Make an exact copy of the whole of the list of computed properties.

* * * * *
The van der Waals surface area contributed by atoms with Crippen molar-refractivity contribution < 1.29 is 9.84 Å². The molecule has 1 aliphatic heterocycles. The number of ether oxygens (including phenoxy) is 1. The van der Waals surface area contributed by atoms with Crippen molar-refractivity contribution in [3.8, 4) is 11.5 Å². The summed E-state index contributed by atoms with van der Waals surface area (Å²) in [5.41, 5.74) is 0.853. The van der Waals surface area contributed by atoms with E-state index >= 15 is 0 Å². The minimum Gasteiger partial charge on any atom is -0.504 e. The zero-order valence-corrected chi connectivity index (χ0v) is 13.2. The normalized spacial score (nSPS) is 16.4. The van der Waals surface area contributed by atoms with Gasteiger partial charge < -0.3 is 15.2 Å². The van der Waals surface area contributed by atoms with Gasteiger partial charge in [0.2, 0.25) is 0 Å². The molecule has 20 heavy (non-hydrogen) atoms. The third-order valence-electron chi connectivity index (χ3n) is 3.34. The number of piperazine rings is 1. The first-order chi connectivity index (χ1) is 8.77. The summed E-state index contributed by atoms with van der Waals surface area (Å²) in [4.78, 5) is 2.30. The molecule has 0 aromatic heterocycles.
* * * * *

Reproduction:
The van der Waals surface area contributed by atoms with Crippen molar-refractivity contribution < 1.29 is 9.84 Å². The molecule has 1 aliphatic heterocycles. The number of ether oxygens (including phenoxy) is 1. The van der Waals surface area contributed by atoms with Crippen molar-refractivity contribution in [3.8, 4) is 11.5 Å². The summed E-state index contributed by atoms with van der Waals surface area (Å²) in [5.41, 5.74) is 0.853. The van der Waals surface area contributed by atoms with E-state index >= 15 is 0 Å². The minimum Gasteiger partial charge on any atom is -0.504 e. The zero-order valence-corrected chi connectivity index (χ0v) is 13.2. The normalized spacial score (nSPS) is 16.4. The van der Waals surface area contributed by atoms with Gasteiger partial charge < -0.3 is 15.2 Å². The van der Waals surface area contributed by atoms with Gasteiger partial charge in [0.2, 0.25) is 0 Å². The molecule has 20 heavy (non-hydrogen) atoms. The third-order valence-electron chi connectivity index (χ3n) is 3.34. The number of piperazine rings is 1. The first-order chi connectivity index (χ1) is 8.77. The summed E-state index contributed by atoms with van der Waals surface area (Å²) in [4.78, 5) is 2.30. The molecule has 0 aromatic heterocycles.